Kantara Initiative aims to bring harmony, interoperability to ID management

The Kantara Initiative, an umbrella organization formed to address interoperability issues in identity management products and schemes, was launched today by more than 45 companies and other industry organizations.

The organization will provide a venue for cooperation in developing interoperable technologies and practices to help enable identity-based applications and interactive services. Although standards-based technologies for defining and authenticating the identity of online users already exist, a lack of interoperability between the schemes has become a stumbling block with the rapid adoption of online applications and tools such as cloud computing, Web 2.0 and social networking sites.

“There is a need for a separate, more nimble approach to the identity management space,” said Roger Sullivan, vice president of Oracle identity Management, who has been elected president of Kantara’s board of trustees.

Sullivan also is president of the management board of the Liberty Alliance, one of the movers behind formation of the new initiative. Liberty Alliance has put a lot of resources, including financial support, into launching Kantara. Sullivan said the industry now requires a collaborative approach to moving forward rather than leadership from large organizations such as Oracle or Liberty Alliance.

“Gorillas don’t carry a lot of weight in the new jungle,” he said. “We are providing a vehicle to address the problems and accelerate the deployment of these technologies today.”

The intention to form the new organization was announced earlier this year with the call for members during an identity management workshop in April. The new organization will counter a perception of competition between different ID management technologies that has encouraged development of stovepipe technologies and hindered the growth of the field.

Identity management is process by which users authenticate themselves in order to access online resources and providers of those resources control access by verifying the identity of users according to their policies. This is complicated in the digital world where users are not physically present to prove an identity and because most users have multiple identities used for different purposes.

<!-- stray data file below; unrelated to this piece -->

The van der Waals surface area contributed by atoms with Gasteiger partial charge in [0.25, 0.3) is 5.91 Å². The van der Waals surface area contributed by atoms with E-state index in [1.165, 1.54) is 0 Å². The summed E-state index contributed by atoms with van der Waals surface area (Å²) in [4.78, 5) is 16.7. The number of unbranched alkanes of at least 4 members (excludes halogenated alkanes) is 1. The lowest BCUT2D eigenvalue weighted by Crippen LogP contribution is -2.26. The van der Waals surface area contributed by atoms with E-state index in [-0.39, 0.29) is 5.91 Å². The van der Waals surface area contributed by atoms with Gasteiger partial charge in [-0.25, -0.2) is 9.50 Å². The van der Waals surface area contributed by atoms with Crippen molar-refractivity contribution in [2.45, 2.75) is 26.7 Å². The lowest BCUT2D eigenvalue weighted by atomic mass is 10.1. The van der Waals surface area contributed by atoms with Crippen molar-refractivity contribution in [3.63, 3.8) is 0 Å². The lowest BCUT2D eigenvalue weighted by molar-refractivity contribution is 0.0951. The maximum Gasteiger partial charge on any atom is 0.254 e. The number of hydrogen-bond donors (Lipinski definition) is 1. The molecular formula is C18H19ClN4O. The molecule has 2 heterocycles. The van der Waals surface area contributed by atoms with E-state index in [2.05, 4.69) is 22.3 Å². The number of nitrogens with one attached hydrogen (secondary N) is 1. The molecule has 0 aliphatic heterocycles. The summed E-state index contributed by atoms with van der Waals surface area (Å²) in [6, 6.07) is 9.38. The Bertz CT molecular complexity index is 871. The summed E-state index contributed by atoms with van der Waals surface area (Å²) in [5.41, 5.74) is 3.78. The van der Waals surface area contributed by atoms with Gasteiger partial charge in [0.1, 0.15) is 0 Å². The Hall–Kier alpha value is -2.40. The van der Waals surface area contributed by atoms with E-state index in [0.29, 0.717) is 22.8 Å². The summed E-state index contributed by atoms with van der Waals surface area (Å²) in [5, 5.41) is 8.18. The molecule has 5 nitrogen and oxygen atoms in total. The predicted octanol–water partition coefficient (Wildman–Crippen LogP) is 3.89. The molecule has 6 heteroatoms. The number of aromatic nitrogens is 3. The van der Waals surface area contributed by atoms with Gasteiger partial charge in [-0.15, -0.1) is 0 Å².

A number of workable technologies for asserting and verifying identity exist and the development community now is working to bring them together into a single architecture. The U.S. government has been a major driver in this effort, and the Federal CIO Council has an access management committee working on the issue.

The identity management space now is broken into three broad categories:

  • Federated Identity, a trust system that allows authentication of identities across organizational boundaries, using technologies such as the Security Assertion Markup Language (SAML) and Public Key Infrastructure.
  • Information Cards, a technique of managing multiple electronic identities for a variety of purposes, used by Microsoft Windows CardSpace, DigitalMe and Higgins Identity Selector.
  • OpenID, an open standard authentication protocol supporting multiple identities and services, usually in which the actual identity of the user is not important.

Founders of the Kantara Initiative feel that demonstrating that these different ideas can work with each other is necessary to broad adoption. The challenges have more to do with business processes, policies and trust models than with technologies.

“The challenge that customers face is, how does all of this bolt together,” Sullivan said.

The founders of the new organization, in addition to Liberty Alliance, are the Concordia Project, DataPortablity Project, Information Card Foundation, Internet Society and OpenLiberty.org

Sullivan said the initiative would not be run in the traditional top-down way, but as a grass roots operation with low bars to participation. The organization will have a bicameral structure, with a technical leadership council that will be draw from members according to their ability to contribute to the goals of the group rather than ability to pay for a membership. A board of trustees is drawn from paying members, and will oversee operational and funding activities.

Any members will be able to propose working groups and projects, which if approved will be supported by the board of trustees. Kantara will not be a standards making body, but will work with recognized industry standards groups in developing its models. The initiative will be involved in interoperability testing, however. Sullivan said the current Liberty Alliance interoperability testing program will be expanded to encompass the wider range of technologies addressed in Kantara and eventually will become a Kantara program.

The Kantara Initiative plans an introductory one-hour webcast at 11 a.m. EST June 24. Details about the organization and the webcast are available at http://kantarainitiative.org.

About the Author

William Jackson is a Maryland-based freelance writer.

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